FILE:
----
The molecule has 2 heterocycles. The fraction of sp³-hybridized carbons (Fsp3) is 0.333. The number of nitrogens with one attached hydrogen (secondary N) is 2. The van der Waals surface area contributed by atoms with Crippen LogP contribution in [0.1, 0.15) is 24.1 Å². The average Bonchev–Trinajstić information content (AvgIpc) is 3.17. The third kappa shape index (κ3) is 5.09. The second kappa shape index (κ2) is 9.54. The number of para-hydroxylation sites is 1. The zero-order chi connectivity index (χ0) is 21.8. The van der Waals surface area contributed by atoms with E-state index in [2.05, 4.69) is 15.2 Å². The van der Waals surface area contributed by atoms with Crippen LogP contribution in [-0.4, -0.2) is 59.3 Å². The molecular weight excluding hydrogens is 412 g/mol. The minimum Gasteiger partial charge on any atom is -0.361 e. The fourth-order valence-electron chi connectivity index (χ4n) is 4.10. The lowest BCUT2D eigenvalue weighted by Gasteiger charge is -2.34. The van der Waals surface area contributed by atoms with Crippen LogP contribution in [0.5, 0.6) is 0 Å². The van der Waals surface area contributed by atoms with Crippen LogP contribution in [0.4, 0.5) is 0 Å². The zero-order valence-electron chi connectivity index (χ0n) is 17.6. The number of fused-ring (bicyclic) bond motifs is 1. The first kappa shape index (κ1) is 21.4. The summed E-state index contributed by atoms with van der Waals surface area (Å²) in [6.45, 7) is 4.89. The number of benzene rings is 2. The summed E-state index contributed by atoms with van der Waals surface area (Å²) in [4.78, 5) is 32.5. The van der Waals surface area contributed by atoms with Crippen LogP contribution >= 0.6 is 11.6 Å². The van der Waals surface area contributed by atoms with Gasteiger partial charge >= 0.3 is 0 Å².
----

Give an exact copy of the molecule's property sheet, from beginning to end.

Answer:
The molecule has 2 heterocycles. The fraction of sp³-hybridized carbons (Fsp3) is 0.333. The number of nitrogens with one attached hydrogen (secondary N) is 2. The van der Waals surface area contributed by atoms with Crippen LogP contribution in [0.1, 0.15) is 24.1 Å². The average Bonchev–Trinajstić information content (AvgIpc) is 3.17. The third kappa shape index (κ3) is 5.09. The second kappa shape index (κ2) is 9.54. The number of para-hydroxylation sites is 1. The zero-order chi connectivity index (χ0) is 21.8. The van der Waals surface area contributed by atoms with E-state index in [2.05, 4.69) is 15.2 Å². The van der Waals surface area contributed by atoms with Crippen LogP contribution in [-0.4, -0.2) is 59.3 Å². The molecular weight excluding hydrogens is 412 g/mol. The minimum Gasteiger partial charge on any atom is -0.361 e. The fourth-order valence-electron chi connectivity index (χ4n) is 4.10. The lowest BCUT2D eigenvalue weighted by Gasteiger charge is -2.34. The van der Waals surface area contributed by atoms with Crippen LogP contribution in [0.5, 0.6) is 0 Å². The van der Waals surface area contributed by atoms with Crippen LogP contribution in [0.4, 0.5) is 0 Å². The zero-order valence-electron chi connectivity index (χ0n) is 17.6. The number of fused-ring (bicyclic) bond motifs is 1. The first kappa shape index (κ1) is 21.4. The summed E-state index contributed by atoms with van der Waals surface area (Å²) in [6.45, 7) is 4.89. The number of benzene rings is 2. The summed E-state index contributed by atoms with van der Waals surface area (Å²) in [4.78, 5) is 32.5. The van der Waals surface area contributed by atoms with Crippen LogP contribution >= 0.6 is 11.6 Å². The van der Waals surface area contributed by atoms with Gasteiger partial charge >= 0.3 is 0 Å².